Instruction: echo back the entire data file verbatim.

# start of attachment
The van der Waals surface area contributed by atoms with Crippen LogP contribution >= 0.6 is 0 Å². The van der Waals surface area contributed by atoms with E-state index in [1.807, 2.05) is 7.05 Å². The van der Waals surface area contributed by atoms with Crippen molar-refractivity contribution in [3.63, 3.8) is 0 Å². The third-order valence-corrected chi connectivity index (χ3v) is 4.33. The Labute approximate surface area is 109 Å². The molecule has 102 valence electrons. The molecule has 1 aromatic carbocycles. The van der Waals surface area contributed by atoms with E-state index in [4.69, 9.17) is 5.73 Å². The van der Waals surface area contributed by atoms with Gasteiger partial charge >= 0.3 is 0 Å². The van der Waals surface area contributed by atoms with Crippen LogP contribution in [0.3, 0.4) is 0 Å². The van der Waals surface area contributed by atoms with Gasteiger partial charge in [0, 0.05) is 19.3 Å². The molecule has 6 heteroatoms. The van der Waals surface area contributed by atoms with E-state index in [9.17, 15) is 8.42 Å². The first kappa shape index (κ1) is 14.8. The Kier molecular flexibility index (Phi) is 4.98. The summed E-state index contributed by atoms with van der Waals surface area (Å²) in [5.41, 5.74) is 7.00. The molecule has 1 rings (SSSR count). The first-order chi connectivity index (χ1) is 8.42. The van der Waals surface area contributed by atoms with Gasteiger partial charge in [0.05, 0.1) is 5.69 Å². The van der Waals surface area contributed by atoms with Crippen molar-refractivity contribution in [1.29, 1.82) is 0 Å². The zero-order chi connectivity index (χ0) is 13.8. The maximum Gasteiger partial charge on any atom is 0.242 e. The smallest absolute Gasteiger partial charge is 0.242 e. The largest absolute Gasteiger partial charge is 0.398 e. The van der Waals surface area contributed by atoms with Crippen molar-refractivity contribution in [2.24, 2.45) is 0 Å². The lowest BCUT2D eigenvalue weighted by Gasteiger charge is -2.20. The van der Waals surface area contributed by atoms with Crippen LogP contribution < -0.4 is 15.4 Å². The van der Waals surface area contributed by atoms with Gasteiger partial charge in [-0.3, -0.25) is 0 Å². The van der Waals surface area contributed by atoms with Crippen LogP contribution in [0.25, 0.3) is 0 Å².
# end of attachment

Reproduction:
The van der Waals surface area contributed by atoms with Crippen LogP contribution >= 0.6 is 0 Å². The van der Waals surface area contributed by atoms with E-state index in [1.807, 2.05) is 7.05 Å². The van der Waals surface area contributed by atoms with Crippen molar-refractivity contribution in [3.63, 3.8) is 0 Å². The third-order valence-corrected chi connectivity index (χ3v) is 4.33. The Labute approximate surface area is 109 Å². The molecule has 102 valence electrons. The molecule has 1 aromatic carbocycles. The van der Waals surface area contributed by atoms with E-state index in [4.69, 9.17) is 5.73 Å². The van der Waals surface area contributed by atoms with Gasteiger partial charge >= 0.3 is 0 Å². The van der Waals surface area contributed by atoms with Crippen LogP contribution in [0.3, 0.4) is 0 Å². The van der Waals surface area contributed by atoms with Gasteiger partial charge in [0, 0.05) is 19.3 Å². The molecule has 6 heteroatoms. The van der Waals surface area contributed by atoms with E-state index in [9.17, 15) is 8.42 Å². The first kappa shape index (κ1) is 14.8. The Kier molecular flexibility index (Phi) is 4.98. The summed E-state index contributed by atoms with van der Waals surface area (Å²) in [5.41, 5.74) is 7.00. The molecule has 1 rings (SSSR count). The first-order chi connectivity index (χ1) is 8.42. The van der Waals surface area contributed by atoms with Gasteiger partial charge in [0.05, 0.1) is 5.69 Å². The van der Waals surface area contributed by atoms with Crippen molar-refractivity contribution in [1.29, 1.82) is 0 Å². The zero-order chi connectivity index (χ0) is 13.8. The maximum Gasteiger partial charge on any atom is 0.242 e. The smallest absolute Gasteiger partial charge is 0.242 e. The largest absolute Gasteiger partial charge is 0.398 e. The van der Waals surface area contributed by atoms with Crippen molar-refractivity contribution in [2.24, 2.45) is 0 Å². The lowest BCUT2D eigenvalue weighted by Gasteiger charge is -2.20. The van der Waals surface area contributed by atoms with Crippen LogP contribution < -0.4 is 15.4 Å². The van der Waals surface area contributed by atoms with Gasteiger partial charge in [-0.3, -0.25) is 0 Å². The van der Waals surface area contributed by atoms with Crippen LogP contribution in [0.25, 0.3) is 0 Å².